24th April 2018

2018 has so far highlighted the fact that taxpayers are under the magnifying glass, and vulnerable to brutal consequences handed out by the Australian Taxation Office (ATO).

It is no secret that one topic receiving attention is superannuation guarantee (SG) compliance. According to an article published in SMSF Adviser in March this year, the ATO has more than doubled the number of SG non-compliance cases in the current financial year and raised approximately $509 million from work carried out over a 6 month period. The activity represents a 105 per cent increase from the cases that were completed in the same period last year. In terms of revenue raised from this initiative alone, a 50 per cent increase was noted resulting in an additional $37 million of revenue to the ATO.

In addition, it is likely that the ATO will be granted further power over employers who are not compliant with superannuation guarantee requirements under new laws introduced to parliament in early 2018. These penalties could include imprisonment, and of course monetary fines. Single Touch Payroll will be a gateway to the ATO monitoring compliance in this matter. There is no doubt that superannuation payments from employers to employees will be meticulously reviewed over the coming year.

“Cases are already flowing through to us where we are seeing SG compliance related demands” said Roman Kaczynski, Director at Accountancy Insurance.

“One example I came across recently was when an employer was due to pay their superannuation for the December 2017 quarter by the end of January. They were 40 days late in making this payment, and without hesitation the ATO contacted the employer just weeks later demanding that they complete and submit shortfall forms. Without a doubt, the ATO are really cracking the whip now” said Roman.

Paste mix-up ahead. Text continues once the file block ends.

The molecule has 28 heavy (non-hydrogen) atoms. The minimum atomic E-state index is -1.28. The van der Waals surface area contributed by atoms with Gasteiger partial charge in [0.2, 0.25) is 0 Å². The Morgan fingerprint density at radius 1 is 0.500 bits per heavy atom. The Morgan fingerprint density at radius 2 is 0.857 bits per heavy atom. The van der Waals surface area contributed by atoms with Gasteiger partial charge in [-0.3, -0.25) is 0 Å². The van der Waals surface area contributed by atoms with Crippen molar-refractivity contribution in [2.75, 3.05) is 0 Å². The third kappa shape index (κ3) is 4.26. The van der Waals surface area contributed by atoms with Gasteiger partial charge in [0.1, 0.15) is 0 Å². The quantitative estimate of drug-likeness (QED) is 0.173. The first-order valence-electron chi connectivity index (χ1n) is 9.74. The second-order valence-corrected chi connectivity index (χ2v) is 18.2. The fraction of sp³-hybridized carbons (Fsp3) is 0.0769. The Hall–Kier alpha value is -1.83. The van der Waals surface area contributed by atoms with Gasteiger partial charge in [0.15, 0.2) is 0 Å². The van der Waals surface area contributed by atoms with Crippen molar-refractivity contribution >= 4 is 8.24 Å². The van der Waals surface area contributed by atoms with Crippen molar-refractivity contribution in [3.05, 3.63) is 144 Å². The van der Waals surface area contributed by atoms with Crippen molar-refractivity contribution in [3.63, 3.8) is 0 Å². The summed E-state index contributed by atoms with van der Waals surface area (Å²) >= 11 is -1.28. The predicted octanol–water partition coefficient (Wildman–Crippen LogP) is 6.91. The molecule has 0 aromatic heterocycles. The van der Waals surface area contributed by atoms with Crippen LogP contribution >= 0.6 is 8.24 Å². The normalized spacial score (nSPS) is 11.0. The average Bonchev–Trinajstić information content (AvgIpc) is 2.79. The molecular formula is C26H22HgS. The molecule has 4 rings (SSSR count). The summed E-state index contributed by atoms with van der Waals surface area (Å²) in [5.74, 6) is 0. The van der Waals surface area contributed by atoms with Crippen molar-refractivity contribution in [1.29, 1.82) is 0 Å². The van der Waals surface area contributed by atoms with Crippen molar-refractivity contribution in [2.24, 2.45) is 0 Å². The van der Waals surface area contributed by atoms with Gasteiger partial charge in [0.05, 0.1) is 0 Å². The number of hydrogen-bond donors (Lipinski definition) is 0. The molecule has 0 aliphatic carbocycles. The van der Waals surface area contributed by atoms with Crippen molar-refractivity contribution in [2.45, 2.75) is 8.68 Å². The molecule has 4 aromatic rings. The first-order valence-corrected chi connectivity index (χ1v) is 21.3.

The sheer volume of revenue raised is enough evidence to support the fact that audit activity is at an all-time high, and the ‘gung-ho’ attitudes of ATO employees also adds fuel to the fire.

Earlier in the year the ATO Tax Commissioner, Chris Jordan controversially stated that in the ATO’s random enquiry program which focused on work-related expenses, agent prepared returns were found to be the most incorrectly claimed, and he was “disappointed” with tax agents. Considering Mr Jordan’s dismay and the fact that the work-related expenses gap is estimated to be more significant than the corporate tax gap of $2.5 billion, it is doubtful that the ATO will falter in the pursuit of increasing further activity in this area. It is not unreasonable to anticipate that many compliant taxpayers could be caught in the cross hairs as a result.    

In an explosive interview on the television program, Four Corners earlier in the month, two employees claim that the ATO deliberately target Australian taxpayers in order to raise revenue, which comes at the expense of correct procedure and fairness to taxpayers. The segment uncovered a program within the realm of the ATO named “The Plan” which is an internal mechanism encouraging all ATO employees to identify key target areas, and aim to reach revenue goals attributed to those areas.

Despite whether these accusations are entirely accurate, it is fact that in the last financial year the ATO raised $15.6 billion which represents a 13% annual increase on the previous period. An increase in revenue, despite how it is achieved, is occurring.    

Accounting firms can proactively protect their firm and clients against the ramifications of rising audit activity with Accountancy Insurance’s Audit Shield. Find out how Audit Shield can assist your firm.





         Chartered Accountants

Tax Institure